Temporary Suspension of Hours of Service Rules in Response to Coronavirus Outbreak
Updated: May 20
In a time where companies across the world are requiring their employees to work from home to prevent the spread of coronavirus, truck drivers don't have that ability. Truck drivers travel nationwide, coming in contact with different people and goods, shipped from around the world.
About 70% of the nation's goods by weight are transported by truck. From stocking the shelves at stores, supplying the fuel for your car, or delivering needed equipment to hospitals, it is nearly impossible for truck drivers to stop in this time of crisis. Goods still need to get moved and owner operators still need to make money.
The federal administration, that oversees regulations for truck drivers, has temporarily suspended the trucking Hours of Service law on a national level, for the first time since it was put into place in 1938. The hours of service law currently prevents truck drivers from driving more than 11 hours in a 14-hour work window, following 10 consecutive hours off duty.
On Friday evening, the FMCSA stated that truck drivers who are moving goods for emergency relief efforts to help with the coronavirus outbreaks can take advantage of the temporary hours of service laws. This will allow medicine, needed supplies, and good to still be transported throughout the country during the national emergency.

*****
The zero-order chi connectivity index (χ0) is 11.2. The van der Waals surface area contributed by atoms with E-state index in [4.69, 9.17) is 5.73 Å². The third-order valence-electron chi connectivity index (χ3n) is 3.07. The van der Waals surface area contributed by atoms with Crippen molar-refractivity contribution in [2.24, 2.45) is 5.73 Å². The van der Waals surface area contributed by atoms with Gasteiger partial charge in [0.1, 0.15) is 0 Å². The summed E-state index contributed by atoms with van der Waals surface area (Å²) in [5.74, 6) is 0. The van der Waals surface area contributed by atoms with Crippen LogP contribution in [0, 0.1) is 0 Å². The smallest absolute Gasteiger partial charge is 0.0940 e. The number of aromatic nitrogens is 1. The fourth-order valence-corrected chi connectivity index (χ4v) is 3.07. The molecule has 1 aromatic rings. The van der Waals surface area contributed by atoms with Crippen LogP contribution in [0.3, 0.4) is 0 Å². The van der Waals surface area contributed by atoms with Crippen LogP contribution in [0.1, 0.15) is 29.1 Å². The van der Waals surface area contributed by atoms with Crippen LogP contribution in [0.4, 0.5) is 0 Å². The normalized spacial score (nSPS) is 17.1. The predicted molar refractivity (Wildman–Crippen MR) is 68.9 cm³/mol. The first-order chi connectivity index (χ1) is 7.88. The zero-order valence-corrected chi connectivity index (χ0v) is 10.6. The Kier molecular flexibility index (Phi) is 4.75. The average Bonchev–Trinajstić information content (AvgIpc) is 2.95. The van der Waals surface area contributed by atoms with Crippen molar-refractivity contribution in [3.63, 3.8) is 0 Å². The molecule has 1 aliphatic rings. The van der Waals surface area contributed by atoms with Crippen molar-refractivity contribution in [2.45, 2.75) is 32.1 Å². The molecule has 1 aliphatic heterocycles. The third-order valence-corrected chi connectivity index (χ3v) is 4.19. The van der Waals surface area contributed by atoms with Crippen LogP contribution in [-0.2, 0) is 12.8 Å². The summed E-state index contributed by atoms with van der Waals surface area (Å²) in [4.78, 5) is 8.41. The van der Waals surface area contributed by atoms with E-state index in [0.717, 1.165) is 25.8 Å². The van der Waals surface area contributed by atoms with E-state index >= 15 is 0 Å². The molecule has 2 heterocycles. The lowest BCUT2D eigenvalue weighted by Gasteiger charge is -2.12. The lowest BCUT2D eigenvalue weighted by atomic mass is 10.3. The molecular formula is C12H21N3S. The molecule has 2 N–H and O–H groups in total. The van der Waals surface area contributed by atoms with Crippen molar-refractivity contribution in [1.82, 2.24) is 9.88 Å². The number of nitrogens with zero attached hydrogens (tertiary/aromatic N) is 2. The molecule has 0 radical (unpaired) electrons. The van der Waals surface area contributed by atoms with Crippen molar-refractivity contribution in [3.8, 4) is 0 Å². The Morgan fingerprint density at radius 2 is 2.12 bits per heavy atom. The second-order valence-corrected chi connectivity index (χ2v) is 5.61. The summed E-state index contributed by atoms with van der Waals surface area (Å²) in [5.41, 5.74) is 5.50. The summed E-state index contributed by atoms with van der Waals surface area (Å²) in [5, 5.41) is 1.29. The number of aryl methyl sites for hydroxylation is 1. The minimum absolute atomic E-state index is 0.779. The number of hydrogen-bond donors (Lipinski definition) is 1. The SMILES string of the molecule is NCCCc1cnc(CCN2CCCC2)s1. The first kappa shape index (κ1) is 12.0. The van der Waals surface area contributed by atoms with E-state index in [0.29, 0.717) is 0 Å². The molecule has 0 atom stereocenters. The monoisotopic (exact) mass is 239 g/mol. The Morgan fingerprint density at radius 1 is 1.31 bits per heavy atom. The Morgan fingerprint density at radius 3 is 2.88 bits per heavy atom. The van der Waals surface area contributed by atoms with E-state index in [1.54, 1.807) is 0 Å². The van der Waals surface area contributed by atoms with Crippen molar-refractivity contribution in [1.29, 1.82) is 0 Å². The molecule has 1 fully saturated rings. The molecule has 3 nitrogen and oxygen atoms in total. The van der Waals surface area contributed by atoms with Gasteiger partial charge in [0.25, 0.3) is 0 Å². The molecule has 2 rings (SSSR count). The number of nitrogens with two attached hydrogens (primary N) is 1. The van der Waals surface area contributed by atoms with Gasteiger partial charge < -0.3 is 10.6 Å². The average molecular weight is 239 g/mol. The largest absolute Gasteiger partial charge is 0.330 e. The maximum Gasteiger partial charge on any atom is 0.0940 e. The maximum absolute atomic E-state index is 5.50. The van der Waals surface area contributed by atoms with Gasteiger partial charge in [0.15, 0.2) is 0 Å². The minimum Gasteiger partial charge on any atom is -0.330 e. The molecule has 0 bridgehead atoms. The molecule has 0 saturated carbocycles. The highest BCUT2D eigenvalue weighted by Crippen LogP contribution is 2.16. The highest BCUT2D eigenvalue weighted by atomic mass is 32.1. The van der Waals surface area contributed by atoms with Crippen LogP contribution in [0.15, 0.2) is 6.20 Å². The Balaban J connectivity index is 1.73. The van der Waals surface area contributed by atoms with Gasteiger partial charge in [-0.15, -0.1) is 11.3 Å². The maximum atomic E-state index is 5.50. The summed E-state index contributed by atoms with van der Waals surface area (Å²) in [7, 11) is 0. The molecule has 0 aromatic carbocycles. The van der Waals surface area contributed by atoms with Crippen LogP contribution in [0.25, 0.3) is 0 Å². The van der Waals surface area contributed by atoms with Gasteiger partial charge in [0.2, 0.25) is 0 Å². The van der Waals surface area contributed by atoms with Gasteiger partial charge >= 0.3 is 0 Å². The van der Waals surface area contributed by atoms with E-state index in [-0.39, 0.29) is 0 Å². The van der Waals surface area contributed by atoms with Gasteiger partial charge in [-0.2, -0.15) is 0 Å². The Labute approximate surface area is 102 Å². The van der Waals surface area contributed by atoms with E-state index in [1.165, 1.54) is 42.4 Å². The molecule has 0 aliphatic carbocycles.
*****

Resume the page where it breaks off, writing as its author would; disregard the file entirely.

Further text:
According to the FMCSA, the hours of service suspension is providing relief for the following loads:
Medical supplies and equipment related to testing, diagnosis, and treatment of COVID-19
Supplies and equipment necessary for healthcare workers, patient and community safety, sanitation and prevention of COVID-19 spread in communities, including masks, gloves, hand sanitizer, soap and disinfectants.
Food for emergency restocking of stores
Equipment, supplies and persons necessary for establishment and management of temporary housing and quarantine facilities related to COVID-19
Persons designated by Federal, State or local authorities for transport for medical, isolation or quarantine purposes
Personnel to provide medical or other emergency services
Although limited, there are still some provision to the temporary house of service waiver. The FMCSA declares one provision that states even though there is no limit on the hours driven, once a truck driver has completed a delivery, they must have 10 hours off duty if delivering goods and 8 hours if transporting passengers. If a driver returning empty to their home location, after completing COVID-19 relief work, they can do so without violating federal rules.
The nationwide hours of service waiver is set to last until the end of the day April 12 or until the end of the declared national emergency by President Trump, whichever arrives sooner.
UPDATED March 18:
Trucking companies and owner operators that haul immediate precursor raw materials, such as, paper, plastic, or alcohol, that are required to make essential items are now exempt from hours-of-service, and can follow the temporary rules.